The Design of Everyday Obsolete Things

In honor of the Mac’s anniversary, a new appreciation for things that have outlived their usefulness

Two things that I do a lot on this blog (and elsewhere on the internet): reminiscing about getting my first Mac, and desperately trying to justify expensive purchases. With the Macintosh’s 40th anniversary, and last week’s pre-orders for the Apple Vision Pro, I’ve spent a lot of time over the past few days doing both.

A few days ago, I replied to a Mastodon post in honor of the Mac’s anniversary, listing my first Mac, my favorite Mac, and so on. For my favorite, I picked my current one, a 14″ M3 MacBook Pro. And I chose it without hesitation, which kind of surprised me.

The introduction of the M1 got Apple back on track, and they’re once again on a streak where every new Mac is the best computer I’ve ever owned. This one has everything I want, and it’s powerful enough to run docked but light enough to take just about anywhere I’d need a computer. The screen, keyboard, trackpad, and speakers have gone through enough revisions to be just about perfect. And — the best part after being burned, literally, by the last few Intel models — it runs cool and silent.

But my favorite? When the classic Mac is so innately appealing that just seeing a photo of one has me back on eBay looking to get a used one in good working condition? When there’ve been so many unique designs that instantly provoke nostalgia for the exact time in your life when you had it? I like this computer for its functionality, and for the fact that the design has been iterated to the point that it does exactly what it needs to without drawing any attention to itself. But in 10 years or so, I’m unlikely to have many fond memories of this (space) black slab itself.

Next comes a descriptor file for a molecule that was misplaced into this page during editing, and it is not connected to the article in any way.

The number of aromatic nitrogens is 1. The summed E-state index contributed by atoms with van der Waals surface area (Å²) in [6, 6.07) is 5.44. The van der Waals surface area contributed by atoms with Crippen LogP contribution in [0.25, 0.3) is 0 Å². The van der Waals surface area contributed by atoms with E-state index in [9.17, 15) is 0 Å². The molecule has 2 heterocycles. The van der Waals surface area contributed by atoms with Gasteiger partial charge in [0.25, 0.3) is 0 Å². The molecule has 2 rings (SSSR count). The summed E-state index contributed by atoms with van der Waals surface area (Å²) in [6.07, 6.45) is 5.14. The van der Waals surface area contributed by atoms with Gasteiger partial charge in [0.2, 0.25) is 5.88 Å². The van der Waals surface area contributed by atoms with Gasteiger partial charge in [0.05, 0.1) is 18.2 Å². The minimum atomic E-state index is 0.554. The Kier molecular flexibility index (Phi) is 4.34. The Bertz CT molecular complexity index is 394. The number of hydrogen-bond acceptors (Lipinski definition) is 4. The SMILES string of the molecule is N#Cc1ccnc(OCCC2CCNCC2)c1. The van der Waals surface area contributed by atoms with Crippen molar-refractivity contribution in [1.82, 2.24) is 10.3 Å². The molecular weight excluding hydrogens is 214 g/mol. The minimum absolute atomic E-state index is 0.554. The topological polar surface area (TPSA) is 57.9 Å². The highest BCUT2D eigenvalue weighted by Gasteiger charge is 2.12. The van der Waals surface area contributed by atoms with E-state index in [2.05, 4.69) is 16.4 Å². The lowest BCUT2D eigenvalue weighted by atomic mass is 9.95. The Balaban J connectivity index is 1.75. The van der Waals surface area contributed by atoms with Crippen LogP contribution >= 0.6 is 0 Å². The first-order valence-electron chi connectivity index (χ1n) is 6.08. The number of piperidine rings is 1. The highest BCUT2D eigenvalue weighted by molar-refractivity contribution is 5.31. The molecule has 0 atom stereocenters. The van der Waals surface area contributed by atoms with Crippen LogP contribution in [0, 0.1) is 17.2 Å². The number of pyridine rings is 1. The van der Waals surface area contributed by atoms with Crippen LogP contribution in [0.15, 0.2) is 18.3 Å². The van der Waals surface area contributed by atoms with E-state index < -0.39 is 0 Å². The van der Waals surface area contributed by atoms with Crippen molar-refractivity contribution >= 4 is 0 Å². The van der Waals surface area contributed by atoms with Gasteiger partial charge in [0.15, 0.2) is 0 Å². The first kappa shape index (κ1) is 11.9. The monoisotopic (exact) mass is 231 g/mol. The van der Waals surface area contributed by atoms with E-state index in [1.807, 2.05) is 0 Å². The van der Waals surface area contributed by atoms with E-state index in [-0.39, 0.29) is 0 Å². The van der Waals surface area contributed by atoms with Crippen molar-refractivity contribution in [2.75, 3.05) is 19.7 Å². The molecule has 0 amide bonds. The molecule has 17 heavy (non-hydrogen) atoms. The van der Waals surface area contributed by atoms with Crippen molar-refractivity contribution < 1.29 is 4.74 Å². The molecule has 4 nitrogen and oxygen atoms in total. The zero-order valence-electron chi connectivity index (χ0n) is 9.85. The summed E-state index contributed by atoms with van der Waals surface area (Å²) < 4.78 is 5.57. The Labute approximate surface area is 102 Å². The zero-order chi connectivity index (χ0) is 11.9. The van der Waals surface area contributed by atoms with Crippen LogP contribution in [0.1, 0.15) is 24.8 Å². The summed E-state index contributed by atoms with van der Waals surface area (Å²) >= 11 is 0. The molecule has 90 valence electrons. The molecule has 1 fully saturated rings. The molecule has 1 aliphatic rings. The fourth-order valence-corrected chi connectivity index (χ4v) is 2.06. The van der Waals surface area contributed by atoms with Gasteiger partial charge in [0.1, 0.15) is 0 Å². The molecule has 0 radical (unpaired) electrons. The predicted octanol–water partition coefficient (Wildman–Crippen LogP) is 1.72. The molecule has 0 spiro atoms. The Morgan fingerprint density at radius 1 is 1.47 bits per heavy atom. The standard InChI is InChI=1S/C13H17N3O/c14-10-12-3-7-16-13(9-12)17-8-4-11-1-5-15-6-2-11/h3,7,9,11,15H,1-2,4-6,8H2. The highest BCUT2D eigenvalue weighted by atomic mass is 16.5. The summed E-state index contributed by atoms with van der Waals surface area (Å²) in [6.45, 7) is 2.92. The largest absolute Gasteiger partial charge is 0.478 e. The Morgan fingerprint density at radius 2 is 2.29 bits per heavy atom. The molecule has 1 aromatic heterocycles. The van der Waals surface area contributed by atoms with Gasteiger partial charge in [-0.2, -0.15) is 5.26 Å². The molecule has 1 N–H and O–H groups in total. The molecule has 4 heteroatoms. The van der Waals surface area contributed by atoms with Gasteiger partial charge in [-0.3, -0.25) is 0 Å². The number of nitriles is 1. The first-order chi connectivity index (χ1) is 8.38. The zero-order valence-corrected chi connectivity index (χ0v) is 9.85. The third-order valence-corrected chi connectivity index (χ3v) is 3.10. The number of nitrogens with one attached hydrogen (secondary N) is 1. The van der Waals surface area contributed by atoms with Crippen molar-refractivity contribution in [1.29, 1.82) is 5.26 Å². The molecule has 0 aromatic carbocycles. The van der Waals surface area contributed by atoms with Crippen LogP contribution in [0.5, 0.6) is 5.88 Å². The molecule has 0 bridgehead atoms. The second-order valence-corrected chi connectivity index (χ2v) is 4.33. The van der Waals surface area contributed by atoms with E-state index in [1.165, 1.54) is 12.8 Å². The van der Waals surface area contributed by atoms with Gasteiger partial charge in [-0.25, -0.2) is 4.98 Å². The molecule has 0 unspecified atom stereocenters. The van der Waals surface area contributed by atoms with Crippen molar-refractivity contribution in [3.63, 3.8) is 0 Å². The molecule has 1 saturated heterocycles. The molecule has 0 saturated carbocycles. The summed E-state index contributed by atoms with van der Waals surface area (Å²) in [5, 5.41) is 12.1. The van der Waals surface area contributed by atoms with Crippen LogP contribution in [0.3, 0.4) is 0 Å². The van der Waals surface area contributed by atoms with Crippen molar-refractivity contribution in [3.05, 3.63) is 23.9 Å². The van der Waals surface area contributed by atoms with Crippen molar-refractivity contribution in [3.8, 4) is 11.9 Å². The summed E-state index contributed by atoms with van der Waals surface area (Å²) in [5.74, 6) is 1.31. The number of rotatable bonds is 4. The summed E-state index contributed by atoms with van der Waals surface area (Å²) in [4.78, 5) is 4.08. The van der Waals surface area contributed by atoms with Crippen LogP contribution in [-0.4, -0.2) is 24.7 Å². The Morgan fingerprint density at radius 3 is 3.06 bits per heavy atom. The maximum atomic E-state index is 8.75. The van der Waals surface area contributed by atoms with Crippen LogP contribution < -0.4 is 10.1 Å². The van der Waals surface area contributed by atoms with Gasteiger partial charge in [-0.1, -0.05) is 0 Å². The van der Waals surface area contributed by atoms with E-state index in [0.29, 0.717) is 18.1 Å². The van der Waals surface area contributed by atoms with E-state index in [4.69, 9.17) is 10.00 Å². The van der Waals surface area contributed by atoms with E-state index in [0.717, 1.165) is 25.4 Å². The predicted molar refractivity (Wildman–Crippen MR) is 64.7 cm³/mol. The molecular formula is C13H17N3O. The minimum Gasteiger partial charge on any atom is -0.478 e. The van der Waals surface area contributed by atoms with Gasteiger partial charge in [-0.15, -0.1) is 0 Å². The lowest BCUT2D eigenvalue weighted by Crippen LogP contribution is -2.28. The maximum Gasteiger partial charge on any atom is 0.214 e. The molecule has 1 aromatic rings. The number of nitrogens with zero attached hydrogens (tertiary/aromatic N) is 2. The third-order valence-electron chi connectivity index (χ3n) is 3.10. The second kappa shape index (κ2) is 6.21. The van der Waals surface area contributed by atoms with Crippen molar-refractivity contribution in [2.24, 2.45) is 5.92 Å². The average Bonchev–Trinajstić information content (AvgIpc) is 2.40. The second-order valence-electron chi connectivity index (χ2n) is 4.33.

And that, essentially, is what knocked me off of the fence when it came to ordering the Vision Pro1Prescription pending. I might still find out my eyes are too broken to use it, and my order gets cancelled..

Okay truthfully, I obviously can’t say that I was ever really “on the fence” when it came to the Vision Pro. It was more like I’d leaped over the fence with a speed and agility surprising for someone of my age and weight. But what made me feel a little more comfortable about being on this side of the fence was that the object itself is a neat design. Beyond what the headset can potentially do2And beyond the “EyeSight” feature that will never not be eerie, it’s just an appealing-looking thing. All sweeping glass and aluminum wrapped around processors and cameras and sensors laid out in as small a space as the early 2020s allow.

I’ve been telling myself repeatedly that there will of course be newer models — already far along in design if not in actual pre-production — and they’ll be even thinner and lighter and more powerful, but I could never figure out why that wasn’t helping at all to douse my enthusiasm for the thing. Neither was reminding myself that I’d bought the first iPhone, the first iPad, and the first Apple Watch, and they were all fairly quickly made obsolete by newer, better versions.

Then I remembered that I’d bought one of the first iPods3I can’t remember if it was the actual first generation, or the second, but it was the same basic design.. It was probably the thing that turned me from a Windows user into an Apple fanatic (as it was at least partially intended to do). The thing had been an absolute marvel when it was my first MP3 player, but it didn’t take long for me to upgrade it to a smaller version with more storage. I’m not sure exactly what I did with it, but I’m pretty sure that I gave it away. After all, I didn’t have any use for it.

I still wouldn’t have any use for it. But still, every time I see a photo of one, I feel a little twinge of… not regret, certainly, since I don’t regret giving it to someone who could use it, but more a feeling of just wanting to hold it again. Just for a little bit. You know, like Bilbo Baggins with the One Ring.

That chunky piece of acrylic on the front, the mechanical click wheel, the black-and-white display with familiar Chicago(-ish?) font, and the spinning hard drive that would cause the music to skip any time I hit a bump in my car — they all doomed it to obsolescence, but they are and were an essential part of its charm.